For the greater part of the last two years, holding fast to his Olympic dream, Alexander split his time training between Snow King and Jackson Hole Mountain Resort. Photo: Stephen Shelesky

JACKSON, Wyo. — Seven years ago, Benjamin Alexander was a resident of Burning Man’s emblematic Robot Heart community as a globe-trotting DJ who ditched his day job in finance.

“That’s a cardinal sin, don’t quit your day job,” Alexander said.

But it doesn’t seem that abandoning the 9-5 had any severe or lasting repercussions for Alexander, especially considering the fact that he’s across the world speaking from the Olympic Village in Beijing, China.

Alexander, who is the first individual to represent the country of Jamaica in Olympic alpine skiing, spent the greater portion of the last two years training here in Jackson Hole. For now, he’s put DJ’ing on pause.

It’s as unusual as it sounds: international DJ turns Jamaican Olympic skier. And of course, it is undeniably reminiscent of the 1988 Jamaican bobsled team that went on to inspire the beloved 90’s film, “Cool Runnings.”

So on Wednesday evening, clad in an electric yellow “Team Jamaica” sweatsuit, Alexander begins to explain.

“I spent ten years on the road performing as a DJ across five continents and over 30 countries and had a really fun ride with it,” Alexander said.

Alexander playing to a crowd at Burning Man. Photo: Courtesy

“I performed at Burning Man every year for the last 10 years, lived in Ibiza for every summer and had a residency at a radio show there. I really had fun with it, but most importantly my DJ’ing introduced me to so many interesting characters and things I never had exposure to as a kid. One of those things was skiing.”

Through his time as a DJ, Alexander was introduced to a group of individuals who loved to ski. One of these friends was a Jackson resident who invited him to heli-ski around Christmastime in 2015.

At the time Alexander had no skiing experience and was just in attendance as a DJ. On one of the afternoons, the non-skiing contingent of the group was invited to the top of the mountain to meet the skiers for lunch.

One may say this was the day an Olympian was born.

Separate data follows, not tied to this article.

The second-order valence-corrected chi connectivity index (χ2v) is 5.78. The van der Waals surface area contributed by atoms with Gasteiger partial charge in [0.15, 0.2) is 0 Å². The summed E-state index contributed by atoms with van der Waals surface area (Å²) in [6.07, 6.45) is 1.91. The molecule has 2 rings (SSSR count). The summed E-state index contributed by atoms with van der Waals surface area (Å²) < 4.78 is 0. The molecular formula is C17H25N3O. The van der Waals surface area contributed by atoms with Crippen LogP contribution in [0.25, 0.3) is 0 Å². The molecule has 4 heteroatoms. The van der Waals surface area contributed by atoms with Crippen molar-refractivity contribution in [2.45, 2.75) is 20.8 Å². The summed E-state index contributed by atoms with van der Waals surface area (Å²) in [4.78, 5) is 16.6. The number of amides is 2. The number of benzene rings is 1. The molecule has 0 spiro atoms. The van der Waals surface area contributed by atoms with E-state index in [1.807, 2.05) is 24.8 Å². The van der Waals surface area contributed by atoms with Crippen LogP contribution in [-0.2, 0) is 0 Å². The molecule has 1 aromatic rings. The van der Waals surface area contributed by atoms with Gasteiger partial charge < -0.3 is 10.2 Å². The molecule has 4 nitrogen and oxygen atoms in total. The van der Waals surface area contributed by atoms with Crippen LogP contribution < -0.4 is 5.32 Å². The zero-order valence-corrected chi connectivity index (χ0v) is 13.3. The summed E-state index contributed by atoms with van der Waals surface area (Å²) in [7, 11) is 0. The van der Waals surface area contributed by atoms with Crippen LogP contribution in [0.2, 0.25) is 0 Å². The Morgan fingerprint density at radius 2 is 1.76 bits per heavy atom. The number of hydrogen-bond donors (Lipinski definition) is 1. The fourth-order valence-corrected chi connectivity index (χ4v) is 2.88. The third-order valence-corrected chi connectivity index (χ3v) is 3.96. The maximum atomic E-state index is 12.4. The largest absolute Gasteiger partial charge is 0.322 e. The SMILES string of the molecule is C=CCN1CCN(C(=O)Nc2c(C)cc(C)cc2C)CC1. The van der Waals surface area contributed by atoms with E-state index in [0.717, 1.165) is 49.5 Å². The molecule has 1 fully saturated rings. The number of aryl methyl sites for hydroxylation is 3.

“At the end of the lunch, I watched my friends click into their 130 millimeter Black Crow powder skis and just disappear off the ridgeline [into the abyss]. I thought to myself, this was the coolest thing I had ever seen.”

At that moment, Alexander vowed that he wouldn’t return unless he could participate.

“When I get interested in something I go down the rabbit hole pretty hard.”

So down the rabbit hole, he went.

Since that momentous day in 2015, Alexander set an audacious goal to become the first downhill skier to represent Jamaica in the Winter Olympics.

At the age of 32, Alexander took his first lesson in Whistler. He fell 27 times on the first run. Alexander noted that he graduated with an engineering degree and his brain often works in numbers. To make sense of a challenge, he prefers to calculate everything which was a strategy that allowed him to succeed in the sport.

Moving on to 2020, Alexander arrived in Jackson.

“My buddy Tom who organized the heli-ski trip had a house up on Saddle Butte. When deciding where to go to pursue this dream of going to the Olympics he suggested I stay there and train.”

For the greater part of the last two years, holding fast to his Olympic dream, Alexander split his time training between Snow King and Jackson Hole Mountain Resort.

“They didn’t really take me seriously they were like ‘okay buddy whatever’, and they threw me with the Masters.”

But eventually, he got into the swing of things.

“On a training day we would start training at 10:30 a.m., but I’m such a glutton for corduroy. I would do JHMR first to get like 12 laps in on the Teton chair, then head to Snow King and back to JHMR to finish out the day.”

Alexander made sure to recognize both JHMR and Ryan Stanley at Snow King Mountain who provided him with discounted lift passes.

“Both of the mountains helped me out and gave me tons of support.”

He also became an ambassador for local outfitter, Stio.

In his hours off in Jackson, Alexander says he could be found unwinding at The Virginian Saloon.

“You could always find me at the Virginian. I would be there all the time, I love to play pool.”

While the valley allowed him to train amidst a global pandemic, by April 2021 he was off to Austria to receive more training and compete in races throughout Europe. From there, Alexander qualified for the games making history as the first alpine skier to represent the country of Jamaica. This was possible because he holds a Jamaican passport. He was also the flag bearer in the opening ceremony on Feb. 4, 2022.

This Sunday, Feb. 13, just five days short of Alexander’s six-year anniversary of his first ski lesson, he will compete in the Giant Slalom event at the Beijing Olympic Games. And when he’s done he’ll be back right here, in the valley.

“For me, this is really all about participation. There are no delusions here that I will get close to the top fifty athletes.”

“I’m going to get rid of my race skis and go live on my powder skis for the rest of my life. Ski racing is just so tough on the body. But I will be involved in Jamaican skiing for the next two or three Olympic cycles. I’m super excited about that.”

Caroline Chapman is a Community News Reporter. She's a lover of alliteration, easy-to-follow recipes and board games when everyone knows the rules. Her favorite aspect about living in the Tetons is the collective admiration that Wyomingites share for the land and the life that it sustains.